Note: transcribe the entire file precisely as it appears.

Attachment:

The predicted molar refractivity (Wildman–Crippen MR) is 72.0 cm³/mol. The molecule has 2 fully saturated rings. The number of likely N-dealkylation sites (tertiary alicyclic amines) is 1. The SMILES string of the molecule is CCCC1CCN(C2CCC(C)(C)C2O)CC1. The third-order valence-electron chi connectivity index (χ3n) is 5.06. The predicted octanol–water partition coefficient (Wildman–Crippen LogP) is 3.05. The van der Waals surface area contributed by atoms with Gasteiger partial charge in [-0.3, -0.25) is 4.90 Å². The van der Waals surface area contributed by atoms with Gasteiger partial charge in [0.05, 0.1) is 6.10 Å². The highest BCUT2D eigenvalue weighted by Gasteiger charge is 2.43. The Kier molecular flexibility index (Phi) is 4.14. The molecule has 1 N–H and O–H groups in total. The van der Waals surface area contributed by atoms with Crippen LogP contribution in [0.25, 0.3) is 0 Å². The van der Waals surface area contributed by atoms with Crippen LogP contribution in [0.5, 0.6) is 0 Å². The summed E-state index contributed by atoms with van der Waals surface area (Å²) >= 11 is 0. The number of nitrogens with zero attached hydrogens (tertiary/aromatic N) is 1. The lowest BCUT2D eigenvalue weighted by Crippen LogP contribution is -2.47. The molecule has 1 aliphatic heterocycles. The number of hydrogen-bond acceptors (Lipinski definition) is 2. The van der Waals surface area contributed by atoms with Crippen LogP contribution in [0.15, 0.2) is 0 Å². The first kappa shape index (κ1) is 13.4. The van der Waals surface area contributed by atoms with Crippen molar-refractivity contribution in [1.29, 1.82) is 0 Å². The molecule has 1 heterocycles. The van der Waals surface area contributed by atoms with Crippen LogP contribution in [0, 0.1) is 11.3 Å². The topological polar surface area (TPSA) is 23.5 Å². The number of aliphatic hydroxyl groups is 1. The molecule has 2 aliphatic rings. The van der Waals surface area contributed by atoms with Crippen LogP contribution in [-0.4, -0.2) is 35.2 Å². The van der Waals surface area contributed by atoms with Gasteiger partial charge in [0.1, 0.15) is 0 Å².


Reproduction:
The predicted molar refractivity (Wildman–Crippen MR) is 72.0 cm³/mol. The molecule has 2 fully saturated rings. The number of likely N-dealkylation sites (tertiary alicyclic amines) is 1. The SMILES string of the molecule is CCCC1CCN(C2CCC(C)(C)C2O)CC1. The third-order valence-electron chi connectivity index (χ3n) is 5.06. The predicted octanol–water partition coefficient (Wildman–Crippen LogP) is 3.05. The van der Waals surface area contributed by atoms with Gasteiger partial charge in [-0.3, -0.25) is 4.90 Å². The van der Waals surface area contributed by atoms with Gasteiger partial charge in [0.05, 0.1) is 6.10 Å². The highest BCUT2D eigenvalue weighted by Gasteiger charge is 2.43. The Kier molecular flexibility index (Phi) is 4.14. The molecule has 1 N–H and O–H groups in total. The van der Waals surface area contributed by atoms with Crippen LogP contribution in [0.25, 0.3) is 0 Å². The van der Waals surface area contributed by atoms with Crippen LogP contribution in [0.5, 0.6) is 0 Å². The summed E-state index contributed by atoms with van der Waals surface area (Å²) >= 11 is 0. The number of nitrogens with zero attached hydrogens (tertiary/aromatic N) is 1. The lowest BCUT2D eigenvalue weighted by Crippen LogP contribution is -2.47. The molecule has 1 aliphatic heterocycles. The number of hydrogen-bond acceptors (Lipinski definition) is 2. The van der Waals surface area contributed by atoms with Crippen LogP contribution in [0.15, 0.2) is 0 Å². The first kappa shape index (κ1) is 13.4. The van der Waals surface area contributed by atoms with Crippen molar-refractivity contribution in [1.29, 1.82) is 0 Å². The molecule has 1 heterocycles. The van der Waals surface area contributed by atoms with Crippen LogP contribution in [0, 0.1) is 11.3 Å². The topological polar surface area (TPSA) is 23.5 Å². The number of aliphatic hydroxyl groups is 1. The molecule has 2 aliphatic rings. The van der Waals surface area contributed by atoms with Crippen LogP contribution in [-0.4, -0.2) is 35.2 Å². The van der Waals surface area contributed by atoms with Gasteiger partial charge in [0.1, 0.15) is 0 Å².